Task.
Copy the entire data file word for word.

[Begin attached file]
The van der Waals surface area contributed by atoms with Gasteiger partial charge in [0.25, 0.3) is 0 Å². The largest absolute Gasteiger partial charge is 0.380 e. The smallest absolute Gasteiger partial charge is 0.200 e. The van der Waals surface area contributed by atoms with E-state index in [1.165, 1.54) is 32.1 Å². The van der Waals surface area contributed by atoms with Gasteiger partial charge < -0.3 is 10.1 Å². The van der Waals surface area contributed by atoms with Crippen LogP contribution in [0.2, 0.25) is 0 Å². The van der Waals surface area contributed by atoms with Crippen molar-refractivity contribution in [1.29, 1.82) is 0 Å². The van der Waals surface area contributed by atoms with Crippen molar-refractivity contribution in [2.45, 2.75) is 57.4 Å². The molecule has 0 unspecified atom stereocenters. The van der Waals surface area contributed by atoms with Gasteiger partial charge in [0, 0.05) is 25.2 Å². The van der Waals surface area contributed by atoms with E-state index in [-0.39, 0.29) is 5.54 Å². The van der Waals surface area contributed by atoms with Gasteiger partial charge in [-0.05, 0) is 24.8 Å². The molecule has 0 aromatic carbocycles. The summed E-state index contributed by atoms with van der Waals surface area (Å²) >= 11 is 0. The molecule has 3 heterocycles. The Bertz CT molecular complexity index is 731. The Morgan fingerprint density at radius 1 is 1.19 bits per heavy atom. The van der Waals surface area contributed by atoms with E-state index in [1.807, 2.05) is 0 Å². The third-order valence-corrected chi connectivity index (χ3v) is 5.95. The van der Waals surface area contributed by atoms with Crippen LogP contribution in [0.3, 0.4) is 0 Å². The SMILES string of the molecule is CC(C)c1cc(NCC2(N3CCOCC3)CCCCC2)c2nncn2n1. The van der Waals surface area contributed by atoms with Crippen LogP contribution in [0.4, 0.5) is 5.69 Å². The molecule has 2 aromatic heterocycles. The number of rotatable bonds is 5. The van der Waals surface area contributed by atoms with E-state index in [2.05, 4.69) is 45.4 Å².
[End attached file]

The van der Waals surface area contributed by atoms with Gasteiger partial charge in [0.25, 0.3) is 0 Å². The largest absolute Gasteiger partial charge is 0.380 e. The smallest absolute Gasteiger partial charge is 0.200 e. The van der Waals surface area contributed by atoms with E-state index in [1.165, 1.54) is 32.1 Å². The van der Waals surface area contributed by atoms with Gasteiger partial charge < -0.3 is 10.1 Å². The van der Waals surface area contributed by atoms with Crippen LogP contribution in [0.2, 0.25) is 0 Å². The van der Waals surface area contributed by atoms with Crippen molar-refractivity contribution in [1.29, 1.82) is 0 Å². The van der Waals surface area contributed by atoms with Crippen molar-refractivity contribution in [2.45, 2.75) is 57.4 Å². The molecule has 0 unspecified atom stereocenters. The van der Waals surface area contributed by atoms with Gasteiger partial charge in [0, 0.05) is 25.2 Å². The van der Waals surface area contributed by atoms with E-state index in [-0.39, 0.29) is 5.54 Å². The van der Waals surface area contributed by atoms with Gasteiger partial charge in [-0.05, 0) is 24.8 Å². The molecule has 0 aromatic carbocycles. The summed E-state index contributed by atoms with van der Waals surface area (Å²) >= 11 is 0. The molecule has 3 heterocycles. The Bertz CT molecular complexity index is 731. The Morgan fingerprint density at radius 1 is 1.19 bits per heavy atom. The van der Waals surface area contributed by atoms with E-state index in [1.807, 2.05) is 0 Å². The third-order valence-corrected chi connectivity index (χ3v) is 5.95. The van der Waals surface area contributed by atoms with Crippen LogP contribution in [0.3, 0.4) is 0 Å². The SMILES string of the molecule is CC(C)c1cc(NCC2(N3CCOCC3)CCCCC2)c2nncn2n1. The van der Waals surface area contributed by atoms with Crippen LogP contribution in [0.4, 0.5) is 5.69 Å². The molecule has 2 aromatic heterocycles. The number of rotatable bonds is 5. The van der Waals surface area contributed by atoms with E-state index in [2.05, 4.69) is 45.4 Å².